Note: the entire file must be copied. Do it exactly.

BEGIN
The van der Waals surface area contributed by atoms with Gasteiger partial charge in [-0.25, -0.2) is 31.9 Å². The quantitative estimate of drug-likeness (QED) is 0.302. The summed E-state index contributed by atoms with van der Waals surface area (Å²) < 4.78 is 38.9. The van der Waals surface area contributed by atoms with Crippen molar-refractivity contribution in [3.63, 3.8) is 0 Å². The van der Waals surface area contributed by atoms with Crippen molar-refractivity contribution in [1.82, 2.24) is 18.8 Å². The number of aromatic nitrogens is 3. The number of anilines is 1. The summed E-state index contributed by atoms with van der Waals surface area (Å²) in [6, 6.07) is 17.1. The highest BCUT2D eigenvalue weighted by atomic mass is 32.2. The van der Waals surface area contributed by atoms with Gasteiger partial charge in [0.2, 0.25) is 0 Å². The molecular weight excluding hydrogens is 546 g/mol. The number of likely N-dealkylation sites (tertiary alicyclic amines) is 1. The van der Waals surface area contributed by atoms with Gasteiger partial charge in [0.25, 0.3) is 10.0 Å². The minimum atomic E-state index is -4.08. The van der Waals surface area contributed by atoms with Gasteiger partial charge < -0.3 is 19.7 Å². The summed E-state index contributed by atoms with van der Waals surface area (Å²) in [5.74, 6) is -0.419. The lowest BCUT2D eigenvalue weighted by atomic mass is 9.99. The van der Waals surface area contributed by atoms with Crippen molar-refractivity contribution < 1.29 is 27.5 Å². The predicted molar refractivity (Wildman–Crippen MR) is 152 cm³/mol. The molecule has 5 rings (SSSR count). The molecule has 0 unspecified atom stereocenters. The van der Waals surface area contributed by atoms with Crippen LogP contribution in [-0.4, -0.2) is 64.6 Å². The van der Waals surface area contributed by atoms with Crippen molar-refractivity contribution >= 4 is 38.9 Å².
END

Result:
The van der Waals surface area contributed by atoms with Gasteiger partial charge in [-0.25, -0.2) is 31.9 Å². The quantitative estimate of drug-likeness (QED) is 0.302. The summed E-state index contributed by atoms with van der Waals surface area (Å²) < 4.78 is 38.9. The van der Waals surface area contributed by atoms with Crippen molar-refractivity contribution in [3.63, 3.8) is 0 Å². The van der Waals surface area contributed by atoms with Crippen molar-refractivity contribution in [1.82, 2.24) is 18.8 Å². The number of aromatic nitrogens is 3. The number of anilines is 1. The summed E-state index contributed by atoms with van der Waals surface area (Å²) in [6, 6.07) is 17.1. The highest BCUT2D eigenvalue weighted by atomic mass is 32.2. The van der Waals surface area contributed by atoms with Gasteiger partial charge in [0.2, 0.25) is 0 Å². The molecular weight excluding hydrogens is 546 g/mol. The number of likely N-dealkylation sites (tertiary alicyclic amines) is 1. The van der Waals surface area contributed by atoms with Gasteiger partial charge in [0.25, 0.3) is 10.0 Å². The minimum atomic E-state index is -4.08. The van der Waals surface area contributed by atoms with Gasteiger partial charge < -0.3 is 19.7 Å². The summed E-state index contributed by atoms with van der Waals surface area (Å²) in [5.74, 6) is -0.419. The lowest BCUT2D eigenvalue weighted by atomic mass is 9.99. The van der Waals surface area contributed by atoms with Crippen molar-refractivity contribution < 1.29 is 27.5 Å². The predicted molar refractivity (Wildman–Crippen MR) is 152 cm³/mol. The molecule has 5 rings (SSSR count). The molecule has 0 unspecified atom stereocenters. The van der Waals surface area contributed by atoms with Crippen LogP contribution in [-0.4, -0.2) is 64.6 Å². The van der Waals surface area contributed by atoms with Crippen molar-refractivity contribution >= 4 is 38.9 Å².